TO BE POLITICAL in the fourth quarter of 2023 is not easy. Yes, New Zealand has just passed through a general election, but the outcome of that contest was signalled well in advance by the polls. That the government lost came as no surprise, even if the vehemence of the electorate’s judgement came as a shock to many of the defeated party’s supporters. But, it wasn’t Labour’s thrashing, and the victory of the Right, that made politics so hard. The explanation for the souring of political discourse here, and around the world, may be traced to Southern Israel, Hamas’s hideous rampage of 7 October, and the furious reaction of the Israeli state.
These events have hacked a bloody line through religious faiths, political movements, parties, families and friendships. Where people stand in relation to that dividing line is determined by many factors. Their understanding of history. Their perception of what politics should, and should not, permit. The reach of their hate. The strength of their love. The persuasiveness of their fear.
Significantly, the line runs horizontally, not vertically. Where one stands on the Israel-Hamas War is not a straightforward matter of Left versus Right. On both sides of the classical divide, friends and comrades draw away from each other: blue and white above the line; red, white, green and black below.
Discussing the times and the morals with an old comrade, just a few days ago, we reflected on the fast decreasing utility of the terms “Right” and “Left”. He recalled the ease with which, as much younger men, we were able to sort the issues of the day into neat ideological piles; separate the protagonists from the antagonists; and know a kind of ontological peace. Now, he told me, the only political idea with which he still identifies unequivocally is Democracy. In the past, he proudly proclaimed himself a socialist. Today, he would own to being a “radical democrat” – nothing more.
And now, as if the malevolent spirit of the times has not destabilised our world enough, New Zealanders’ adherence to the values and processes of democracy is being put to the test. Once again, the dividing line is horizontal, not vertical, with the “decolonising” project of Māori nationalism sundering the supporters of democracy from the partisans of ethnic exceptionalism. Like Palestine, the meaning, purpose, and future of Te Tiriti O Waitangi has become an issue over which an amiable ‘agreement to differ’ is no longer possible.
The day that was always going to dawn has arrived. The day when the unmandated revision of the meaning, purpose and scope of the Treaty of Waitangi runs into the numerical majority of New Zealanders who, according to the pollsters, have run out of patience with the “Treatyists” insistence that ‘Non-Māori’ have an open-ended obligation to acknowledge and fulfil what are now their unabashedly revolutionary constitutional claims. This loss of patience has taken the form of the Act Party’s democratic counter-revision of the Treaty: a political formula it seeks to ratify with a referendum involving – and binding – the whole adult population of New Zealand.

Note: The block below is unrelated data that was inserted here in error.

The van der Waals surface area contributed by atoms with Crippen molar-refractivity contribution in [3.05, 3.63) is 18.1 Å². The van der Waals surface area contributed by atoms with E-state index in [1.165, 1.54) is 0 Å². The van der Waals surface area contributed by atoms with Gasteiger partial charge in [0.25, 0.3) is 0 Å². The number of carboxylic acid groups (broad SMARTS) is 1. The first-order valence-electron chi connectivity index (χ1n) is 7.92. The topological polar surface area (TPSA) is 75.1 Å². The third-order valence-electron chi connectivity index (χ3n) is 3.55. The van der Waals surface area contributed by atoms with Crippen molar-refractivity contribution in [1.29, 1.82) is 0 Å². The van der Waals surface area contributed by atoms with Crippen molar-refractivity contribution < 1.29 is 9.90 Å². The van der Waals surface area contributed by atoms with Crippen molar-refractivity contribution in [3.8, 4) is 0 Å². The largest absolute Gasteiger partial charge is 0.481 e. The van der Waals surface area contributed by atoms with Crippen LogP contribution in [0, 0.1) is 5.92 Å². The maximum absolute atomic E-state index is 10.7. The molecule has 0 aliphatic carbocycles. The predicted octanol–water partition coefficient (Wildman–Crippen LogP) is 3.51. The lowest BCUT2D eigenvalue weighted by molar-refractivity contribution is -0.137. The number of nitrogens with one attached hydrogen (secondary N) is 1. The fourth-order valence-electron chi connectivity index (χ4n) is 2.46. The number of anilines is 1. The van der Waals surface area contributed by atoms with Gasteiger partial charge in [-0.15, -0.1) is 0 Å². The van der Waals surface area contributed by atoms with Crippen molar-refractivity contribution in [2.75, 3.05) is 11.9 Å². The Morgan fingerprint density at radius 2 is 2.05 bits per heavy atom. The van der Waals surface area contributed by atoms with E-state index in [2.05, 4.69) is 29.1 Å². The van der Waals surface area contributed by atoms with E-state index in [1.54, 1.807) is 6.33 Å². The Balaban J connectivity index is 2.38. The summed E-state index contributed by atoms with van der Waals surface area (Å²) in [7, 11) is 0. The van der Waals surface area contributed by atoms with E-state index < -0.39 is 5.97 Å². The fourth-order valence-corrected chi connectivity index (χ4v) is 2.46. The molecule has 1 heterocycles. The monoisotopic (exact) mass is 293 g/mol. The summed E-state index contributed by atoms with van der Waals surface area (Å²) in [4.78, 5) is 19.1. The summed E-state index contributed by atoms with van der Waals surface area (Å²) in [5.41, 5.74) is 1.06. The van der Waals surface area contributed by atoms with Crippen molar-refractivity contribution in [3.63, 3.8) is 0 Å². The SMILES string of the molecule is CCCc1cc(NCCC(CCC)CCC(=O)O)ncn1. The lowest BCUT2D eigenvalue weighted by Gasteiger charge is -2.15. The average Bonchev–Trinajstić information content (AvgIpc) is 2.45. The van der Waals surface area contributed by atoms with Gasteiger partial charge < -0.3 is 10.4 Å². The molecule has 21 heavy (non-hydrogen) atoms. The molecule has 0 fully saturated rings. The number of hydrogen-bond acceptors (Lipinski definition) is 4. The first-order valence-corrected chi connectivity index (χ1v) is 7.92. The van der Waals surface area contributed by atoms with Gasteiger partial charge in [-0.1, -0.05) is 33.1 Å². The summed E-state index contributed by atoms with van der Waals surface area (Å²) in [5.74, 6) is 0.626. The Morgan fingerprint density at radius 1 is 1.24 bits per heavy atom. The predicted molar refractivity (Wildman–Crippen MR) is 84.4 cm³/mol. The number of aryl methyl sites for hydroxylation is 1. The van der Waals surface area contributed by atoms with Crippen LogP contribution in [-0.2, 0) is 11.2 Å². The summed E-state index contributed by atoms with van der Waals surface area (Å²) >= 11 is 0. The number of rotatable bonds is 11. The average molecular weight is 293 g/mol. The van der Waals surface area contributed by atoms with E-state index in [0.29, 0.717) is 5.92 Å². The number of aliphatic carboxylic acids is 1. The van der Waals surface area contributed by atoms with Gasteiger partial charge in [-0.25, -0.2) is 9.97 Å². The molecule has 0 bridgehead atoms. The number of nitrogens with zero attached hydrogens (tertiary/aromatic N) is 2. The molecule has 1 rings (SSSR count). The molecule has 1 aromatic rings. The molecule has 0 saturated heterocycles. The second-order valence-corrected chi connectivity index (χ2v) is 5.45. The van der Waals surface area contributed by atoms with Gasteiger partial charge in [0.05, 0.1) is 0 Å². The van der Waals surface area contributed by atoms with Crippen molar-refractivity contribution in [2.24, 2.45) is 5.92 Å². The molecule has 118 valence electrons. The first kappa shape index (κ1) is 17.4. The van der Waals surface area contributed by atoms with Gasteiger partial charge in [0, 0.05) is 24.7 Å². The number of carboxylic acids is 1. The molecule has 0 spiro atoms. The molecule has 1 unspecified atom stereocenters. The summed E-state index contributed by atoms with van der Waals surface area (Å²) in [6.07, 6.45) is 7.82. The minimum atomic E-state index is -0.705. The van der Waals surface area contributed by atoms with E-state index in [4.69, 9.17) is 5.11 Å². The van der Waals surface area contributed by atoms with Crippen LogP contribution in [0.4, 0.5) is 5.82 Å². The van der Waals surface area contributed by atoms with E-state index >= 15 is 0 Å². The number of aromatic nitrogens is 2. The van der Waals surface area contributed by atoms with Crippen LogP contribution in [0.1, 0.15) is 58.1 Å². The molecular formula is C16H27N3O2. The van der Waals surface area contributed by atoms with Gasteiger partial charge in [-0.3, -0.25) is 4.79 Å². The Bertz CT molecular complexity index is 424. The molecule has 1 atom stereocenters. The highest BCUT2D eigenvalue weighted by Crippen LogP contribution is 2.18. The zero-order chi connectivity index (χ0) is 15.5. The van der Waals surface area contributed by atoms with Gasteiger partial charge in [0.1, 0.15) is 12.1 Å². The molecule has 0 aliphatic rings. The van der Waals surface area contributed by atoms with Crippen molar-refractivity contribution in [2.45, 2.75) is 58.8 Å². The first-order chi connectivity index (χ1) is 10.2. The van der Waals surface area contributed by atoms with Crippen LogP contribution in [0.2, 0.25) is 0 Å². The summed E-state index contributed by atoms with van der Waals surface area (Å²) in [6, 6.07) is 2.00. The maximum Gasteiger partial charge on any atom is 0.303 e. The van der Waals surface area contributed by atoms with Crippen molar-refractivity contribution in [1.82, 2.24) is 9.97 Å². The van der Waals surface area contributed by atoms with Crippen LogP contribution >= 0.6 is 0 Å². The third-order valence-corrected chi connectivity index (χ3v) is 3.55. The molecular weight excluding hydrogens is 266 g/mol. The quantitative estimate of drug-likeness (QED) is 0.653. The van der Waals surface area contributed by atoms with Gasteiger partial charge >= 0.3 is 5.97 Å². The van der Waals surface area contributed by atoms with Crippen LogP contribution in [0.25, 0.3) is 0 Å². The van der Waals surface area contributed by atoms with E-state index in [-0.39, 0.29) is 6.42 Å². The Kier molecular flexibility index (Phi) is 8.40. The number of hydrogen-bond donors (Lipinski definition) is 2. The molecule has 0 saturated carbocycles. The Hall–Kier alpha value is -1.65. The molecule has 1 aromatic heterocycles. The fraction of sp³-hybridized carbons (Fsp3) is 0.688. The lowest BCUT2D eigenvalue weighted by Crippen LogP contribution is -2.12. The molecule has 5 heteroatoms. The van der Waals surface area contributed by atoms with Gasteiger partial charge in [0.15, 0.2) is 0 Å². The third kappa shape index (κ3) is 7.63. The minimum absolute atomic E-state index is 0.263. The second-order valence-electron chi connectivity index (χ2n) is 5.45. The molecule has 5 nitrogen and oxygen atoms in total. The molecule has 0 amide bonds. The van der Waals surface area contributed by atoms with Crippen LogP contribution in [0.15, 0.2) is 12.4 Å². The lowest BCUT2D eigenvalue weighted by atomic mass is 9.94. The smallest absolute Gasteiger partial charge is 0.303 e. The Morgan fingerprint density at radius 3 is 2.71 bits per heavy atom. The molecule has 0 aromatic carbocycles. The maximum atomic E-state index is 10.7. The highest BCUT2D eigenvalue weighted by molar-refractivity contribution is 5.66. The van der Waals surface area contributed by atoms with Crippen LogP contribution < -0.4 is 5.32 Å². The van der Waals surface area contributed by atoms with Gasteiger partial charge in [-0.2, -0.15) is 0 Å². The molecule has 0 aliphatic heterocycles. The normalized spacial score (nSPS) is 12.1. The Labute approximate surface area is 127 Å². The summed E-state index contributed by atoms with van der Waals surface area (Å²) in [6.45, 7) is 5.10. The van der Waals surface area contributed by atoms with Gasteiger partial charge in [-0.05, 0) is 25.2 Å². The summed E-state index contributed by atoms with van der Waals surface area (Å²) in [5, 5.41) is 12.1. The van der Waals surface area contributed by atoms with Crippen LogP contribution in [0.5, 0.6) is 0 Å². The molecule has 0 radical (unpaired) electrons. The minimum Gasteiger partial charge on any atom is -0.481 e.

The political leadership of Maoridom, and their Pakeha supporters, have been quick to declare their opposition to any resolution of Treaty differences by way of counting votes. The former Minister of Māori Affairs, Willie Jackson, has warned that elements within the Māori world are willing to “make war” on any attempt to re-write the Treaty’s meaning. (That the Waitangi Tribunal and the Judiciary have been doing exactly that for the best part of 50 years appears to have slipped the former minister’s mind.)
Considerably less ferociously, the distinguished Treaty historian, Dame Anne Salmond, has also taken up an anti-referendum position. Writing for the Newsroom site, she argues that “the idea of putting the ‘principles of the Treaty’ to a popular vote is unjust and unwise, and should not be entertained by any responsible government ….. a referendum on ‘the principles of the Treaty,’ given its populist appeal to the majority and its inflammatory potential, is not the right (tika) way to conduct this kind of discussion. It would be unjust and divisive, inciting extreme views in all directions and fostering misinformation, anger and ill-will.”